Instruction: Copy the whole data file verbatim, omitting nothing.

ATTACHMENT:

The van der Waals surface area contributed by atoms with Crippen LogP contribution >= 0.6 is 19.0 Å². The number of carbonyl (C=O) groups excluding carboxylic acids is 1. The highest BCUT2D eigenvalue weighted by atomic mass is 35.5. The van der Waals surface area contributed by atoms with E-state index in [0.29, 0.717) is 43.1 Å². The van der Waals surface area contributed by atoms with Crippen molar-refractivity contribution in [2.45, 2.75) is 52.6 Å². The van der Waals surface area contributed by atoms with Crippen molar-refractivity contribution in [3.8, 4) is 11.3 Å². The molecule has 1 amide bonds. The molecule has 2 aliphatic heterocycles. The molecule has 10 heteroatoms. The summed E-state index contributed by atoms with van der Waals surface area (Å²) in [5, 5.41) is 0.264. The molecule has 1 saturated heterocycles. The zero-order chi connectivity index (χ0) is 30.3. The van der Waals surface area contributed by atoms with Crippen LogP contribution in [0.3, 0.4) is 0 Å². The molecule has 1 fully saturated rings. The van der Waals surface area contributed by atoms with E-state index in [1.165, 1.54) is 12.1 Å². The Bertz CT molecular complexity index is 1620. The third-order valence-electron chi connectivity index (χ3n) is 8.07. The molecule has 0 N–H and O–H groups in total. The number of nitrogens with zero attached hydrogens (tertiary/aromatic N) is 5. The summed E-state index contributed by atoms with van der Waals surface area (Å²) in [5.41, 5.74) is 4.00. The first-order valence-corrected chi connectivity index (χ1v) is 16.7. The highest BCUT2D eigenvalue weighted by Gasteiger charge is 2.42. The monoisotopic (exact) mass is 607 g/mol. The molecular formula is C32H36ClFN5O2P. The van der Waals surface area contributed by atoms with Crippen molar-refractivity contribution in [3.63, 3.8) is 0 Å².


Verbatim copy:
The van der Waals surface area contributed by atoms with Crippen LogP contribution >= 0.6 is 19.0 Å². The number of carbonyl (C=O) groups excluding carboxylic acids is 1. The highest BCUT2D eigenvalue weighted by atomic mass is 35.5. The van der Waals surface area contributed by atoms with E-state index in [0.29, 0.717) is 43.1 Å². The van der Waals surface area contributed by atoms with Crippen molar-refractivity contribution in [2.45, 2.75) is 52.6 Å². The van der Waals surface area contributed by atoms with Crippen molar-refractivity contribution in [3.8, 4) is 11.3 Å². The molecule has 1 amide bonds. The molecule has 2 aliphatic heterocycles. The molecule has 10 heteroatoms. The summed E-state index contributed by atoms with van der Waals surface area (Å²) in [5, 5.41) is 0.264. The molecule has 1 saturated heterocycles. The zero-order chi connectivity index (χ0) is 30.3. The van der Waals surface area contributed by atoms with Crippen LogP contribution in [0.3, 0.4) is 0 Å². The molecule has 1 fully saturated rings. The van der Waals surface area contributed by atoms with E-state index in [1.165, 1.54) is 12.1 Å². The Bertz CT molecular complexity index is 1620. The third-order valence-electron chi connectivity index (χ3n) is 8.07. The molecule has 0 N–H and O–H groups in total. The number of nitrogens with zero attached hydrogens (tertiary/aromatic N) is 5. The summed E-state index contributed by atoms with van der Waals surface area (Å²) in [5.41, 5.74) is 4.00. The first-order valence-corrected chi connectivity index (χ1v) is 16.7. The highest BCUT2D eigenvalue weighted by Gasteiger charge is 2.42. The monoisotopic (exact) mass is 607 g/mol. The molecular formula is C32H36ClFN5O2P. The van der Waals surface area contributed by atoms with Crippen molar-refractivity contribution in [3.63, 3.8) is 0 Å².